From an enforcement standpoint, vaping is more difficult to catch, Wallace said, because the smoke and odors don’t linger. And when she can detect an odor, sometimes it’s just a teacher using a Scentsy Warmer, and it smells similarly sweet and fragrant.

“Years ago, I’d write maybe two to three smoking tickets a year,” she said. “In order to catch a kid smoking, you’d catch them in the alley at lunch time or at a football game. They weren’t smoking it in school because they’d easily get caught with the smell and smoke. When I got here in February, there were kids vaping in the classroom, and we were still in a learning phase.”

Since then, Wallace has been working with teachers, administrators and even bus drivers at the school to teach them what signs to look for.

One of the biggest challenges to stopping the trend is social media, according to Orchard, Wallace, and Struss. Like cigarette smoking, vaping is displayed as “cool” on social media outlets, they said.

“On social media we’ve got celebrities being paid a lot of money to smoke these on TV and Instagram and Snapchat,” Struss said. “That’s what these kids are seeing … On YouTube, there’s some pretty big icons that are young, and all they do is smoke these vapes and make money off of them. They get paid by the vaping companies.”

Heading into the fall, Struss said the coalition will continue working on education efforts, and Wallace said she would keep doing her best to educate parents and teachers about the issue.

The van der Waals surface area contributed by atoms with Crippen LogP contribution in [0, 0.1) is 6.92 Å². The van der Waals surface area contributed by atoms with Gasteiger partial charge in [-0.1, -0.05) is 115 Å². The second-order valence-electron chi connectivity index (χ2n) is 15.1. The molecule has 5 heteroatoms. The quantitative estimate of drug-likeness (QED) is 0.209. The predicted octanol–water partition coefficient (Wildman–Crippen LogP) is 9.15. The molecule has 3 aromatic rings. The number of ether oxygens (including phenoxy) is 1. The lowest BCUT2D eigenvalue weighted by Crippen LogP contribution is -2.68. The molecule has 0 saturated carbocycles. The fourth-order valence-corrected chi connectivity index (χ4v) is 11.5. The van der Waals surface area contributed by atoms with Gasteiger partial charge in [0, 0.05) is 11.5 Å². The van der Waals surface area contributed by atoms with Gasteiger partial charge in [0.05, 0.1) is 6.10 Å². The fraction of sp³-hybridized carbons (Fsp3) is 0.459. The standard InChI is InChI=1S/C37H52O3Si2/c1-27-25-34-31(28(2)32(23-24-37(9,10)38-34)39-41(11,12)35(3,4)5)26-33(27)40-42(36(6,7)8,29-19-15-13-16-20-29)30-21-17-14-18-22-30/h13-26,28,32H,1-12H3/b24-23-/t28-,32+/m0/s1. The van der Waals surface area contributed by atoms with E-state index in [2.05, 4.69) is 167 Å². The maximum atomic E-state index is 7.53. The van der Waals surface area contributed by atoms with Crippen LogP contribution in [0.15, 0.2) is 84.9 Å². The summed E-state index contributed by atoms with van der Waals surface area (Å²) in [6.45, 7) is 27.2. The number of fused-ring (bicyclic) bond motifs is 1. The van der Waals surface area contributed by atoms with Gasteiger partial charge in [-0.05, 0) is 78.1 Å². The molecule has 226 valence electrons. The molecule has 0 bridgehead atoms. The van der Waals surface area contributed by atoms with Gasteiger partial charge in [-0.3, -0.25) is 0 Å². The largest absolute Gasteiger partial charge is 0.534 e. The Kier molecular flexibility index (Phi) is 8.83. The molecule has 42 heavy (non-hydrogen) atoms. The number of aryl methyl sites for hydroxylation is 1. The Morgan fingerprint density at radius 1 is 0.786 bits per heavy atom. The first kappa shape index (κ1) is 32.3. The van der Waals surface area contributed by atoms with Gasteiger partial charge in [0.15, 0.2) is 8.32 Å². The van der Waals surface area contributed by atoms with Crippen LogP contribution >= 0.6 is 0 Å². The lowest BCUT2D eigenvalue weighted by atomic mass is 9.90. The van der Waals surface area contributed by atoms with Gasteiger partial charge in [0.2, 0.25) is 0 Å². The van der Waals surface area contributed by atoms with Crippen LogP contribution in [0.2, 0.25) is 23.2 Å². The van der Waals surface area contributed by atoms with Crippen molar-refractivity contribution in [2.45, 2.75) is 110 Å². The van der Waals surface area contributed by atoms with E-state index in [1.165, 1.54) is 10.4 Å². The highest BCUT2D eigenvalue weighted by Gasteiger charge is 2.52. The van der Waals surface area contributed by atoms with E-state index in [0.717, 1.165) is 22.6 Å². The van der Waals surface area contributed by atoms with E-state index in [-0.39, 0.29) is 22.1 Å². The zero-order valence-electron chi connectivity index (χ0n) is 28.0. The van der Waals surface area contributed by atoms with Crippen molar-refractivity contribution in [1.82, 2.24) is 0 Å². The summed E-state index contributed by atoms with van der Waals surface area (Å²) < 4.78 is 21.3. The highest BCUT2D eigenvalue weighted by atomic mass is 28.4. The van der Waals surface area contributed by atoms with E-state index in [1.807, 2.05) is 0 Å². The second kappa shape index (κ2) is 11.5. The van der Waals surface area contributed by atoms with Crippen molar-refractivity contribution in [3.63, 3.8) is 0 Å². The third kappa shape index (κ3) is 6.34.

“It’s not just flavoring and water,” Struss said. “Our community is getting to know that that’s not the case anymore. The other important thing from our perspective is just giving youth the tools they need to be successful … Historically, it doesn’t work to just tell kids a bunch of bad things about drugs. You’ve got to support them and find out why it is that they’re choosing to use.”



True: Most of the common vaping devices found in stores and gas stations contain high amounts of nicotine and harmful chemicals, including benzoic acid, propylene glycol, and flavoring chemicals. Cody Orchard, a health education specialist for the South Central Public Health District in Twin Falls, said while some of those ingredients are found in food, just because they’re safe to eat doesn’t mean they are safe to inhale. The chemicals can settle in the lungs and cause conditions such as pneumonia, “wet lung,” and other infections, and nicotine can restrict blood vessels and reduce oxygen to the heart.

False: Vaping is safer than smoking cigarettes.

True: The FDA announced in May that it would delay reviews of e-cigarette products until 2022, when it will retroactively review products on shelves now and products released in the future.

False: Vaping products are regulated by the FDA.

True: While products like Juul are marketed as an “alternative” to cigarettes, they can also be a gateway to cigarettes. Orchard said a recent study from the University of Pittsburgh showed adolescents who vaped were four times more likely to smoke regular cigarettes within 14 months than their counterparts who did not vape. However, Orchard said he doesn’t necessarily discourage adults from using them to try to quit smoking. The problem is with teenagers who would never have started smoking in the first place if not for vaping, he said.

False: Vaping helps teens quit smoking.

True: There have been instances of vaping devices exploding during use, including in Pocatello in 2017, when a man lost seven teeth and received second-degree burns from a vape pen exploding in his face. A man in Florida recently died from an exploding device as well.

Most devices also include a rechargeable lithium-ion battery, which is easily plugged into a computer’s USB port. There have been instances of hackers using that port as a means to transfer malware to an unsuspecting user’s computer.

This article appears in the Fall 2018 Issue of Sun Valley Magazine.